702 Wicked Lester: You Are Doomed
Gene Klein and Stanley Eisen had moved well past the calling themselves Wicked Lester by 1979. Known to the record-buying world as Gene Simmons and Paul Stanley, they’d ditched their original handle back in 1973, to take on the name and greasepaint combo that catapulted them to worldwide rock superstardom: Kiss. Repossessing Wicked Lester would take a certain level of gumption, but none too much for Bill Arth, Pat Singleton, and John McLaughlin, three West Side Clevelanders plotting their own rock ascent while riding the St. Edwards High School football team’s bench. Mark Cleary, the fourth Wicked Lester, went to Holy Name, but he and Pat had been neighbors since the age of five. They’d already burned through the Fyre and Decoy brands before coming of high school age. Wicked Lester, named after and in awe of Kiss, was to be a more serious endeavor.
Wicked Lester’s sole vinyl release, a 1981 7” that Thomas Boddie jotted down as W-8110, paired teener throwback and distorted guitar on “Here Comes My Girlfriend” with the shifting meter, lovesick late Pink Floyd moves, and creepy kid laughter in the coda of “Say Your Prayers,” recorded on the same ominous day that John Hinckley Jr. shot President Ronald Reagan. The single proudly wears Louise Boddie’s hand-scratched label design, with Wicked Lester’s brash “WL” logo, nicked whole-cloth from Van Halen’s early LPs and displayed brazenly during Lester stage shows. Much to the chagrin of VFW patrons who happened to be hanging about the Halls they sometimes played to, Wicked Lester hung an altered American flag, with that flashy logo replacing our 50 stars, as their backdrop. The band also put the Boddie cassette duplicators to work, though only briefly. With a five-song demo cassette run of no more than 100 tapes, Wicked Lester barely had enough to place in the hands of classmates and friends.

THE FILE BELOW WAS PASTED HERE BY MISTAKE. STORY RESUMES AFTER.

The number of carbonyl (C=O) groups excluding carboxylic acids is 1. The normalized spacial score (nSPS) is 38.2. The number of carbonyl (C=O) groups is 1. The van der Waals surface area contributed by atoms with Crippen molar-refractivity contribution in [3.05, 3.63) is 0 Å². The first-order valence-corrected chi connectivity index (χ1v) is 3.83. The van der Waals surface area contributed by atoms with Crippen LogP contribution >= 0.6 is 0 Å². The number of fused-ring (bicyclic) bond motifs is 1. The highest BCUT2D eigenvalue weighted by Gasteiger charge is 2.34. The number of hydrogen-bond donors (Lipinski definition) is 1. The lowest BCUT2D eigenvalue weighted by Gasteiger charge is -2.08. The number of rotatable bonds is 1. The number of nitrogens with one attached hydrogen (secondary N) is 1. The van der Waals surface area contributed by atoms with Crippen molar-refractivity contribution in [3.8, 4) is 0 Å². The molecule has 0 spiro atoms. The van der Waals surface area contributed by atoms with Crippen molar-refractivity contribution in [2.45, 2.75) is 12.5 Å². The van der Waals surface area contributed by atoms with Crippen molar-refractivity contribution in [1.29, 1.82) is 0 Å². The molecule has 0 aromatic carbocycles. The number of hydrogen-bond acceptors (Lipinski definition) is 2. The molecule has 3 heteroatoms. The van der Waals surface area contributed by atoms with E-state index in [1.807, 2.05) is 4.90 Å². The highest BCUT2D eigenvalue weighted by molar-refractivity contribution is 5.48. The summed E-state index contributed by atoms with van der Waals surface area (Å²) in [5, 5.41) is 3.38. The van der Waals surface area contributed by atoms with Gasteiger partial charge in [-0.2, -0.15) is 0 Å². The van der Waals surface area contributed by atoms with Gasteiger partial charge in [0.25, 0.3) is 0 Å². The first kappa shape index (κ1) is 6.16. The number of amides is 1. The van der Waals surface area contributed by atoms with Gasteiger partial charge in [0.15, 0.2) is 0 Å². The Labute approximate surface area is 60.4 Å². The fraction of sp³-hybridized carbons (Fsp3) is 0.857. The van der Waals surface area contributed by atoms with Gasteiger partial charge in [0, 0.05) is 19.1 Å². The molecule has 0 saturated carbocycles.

Four of those songs are now being unleashed from the Boddie tomb. Housed in an attractive gatefold sleeve, Rob Sevier’s essay attempts to capture the angst of suburban Cleveland hard rock in the early ’80s. Success abounds.
703 Cave Dwellers: Run Around
In Jack McPhal’s August 20, 1965, article on the Cave Dwellers for the Chicago Sun-Times Midwest Sunday magazine, the esteemed crime reporter considers himself “a square, unable to appraise judiciously the nuances of rock ‘n’ roll.” He spends the bulk of the five-page article discussing the group’s hair, quoting an aggressive and unidentified mother with “If a boy looking like that came calling on my daughter, I’d kick him out of the house.” Cave Dweller organist/guitarist Gary Goldberg offered this sheepish justification: “You gotta do it. Ever since the Beatles, the kids expect it. A new rock ‘n’ roll group with crew cuts couldn’t get off the ground.”
The Cave Dwellers’ “You Know Why” was recorded at Universal Studios and laboriously laden with horns and strings, Buckinghams-style, after the fact. Given just a few minutes to produce a b-side, the Dwellers unleashed their primitive and theretofore-unheard power. “Run Around” ended up a punk precursor that took contemporary rock to its tough, angry, and logical conclusions, scorching past anything the radio ran in its day. Intending only to tear off something fast and easy, the Dwellers had achieved one of Chicago garage rock’s most ferocious moments.
Trading in the mid hundreds, the Cave Dwellers loan single is finally rejoining society, paired with two previously unissued cuts from 1967. Requests for Gary to cut his hair for the reissue have gone unanswered. We’ll keep trying.
All three titles in our 700 line should be available in late September.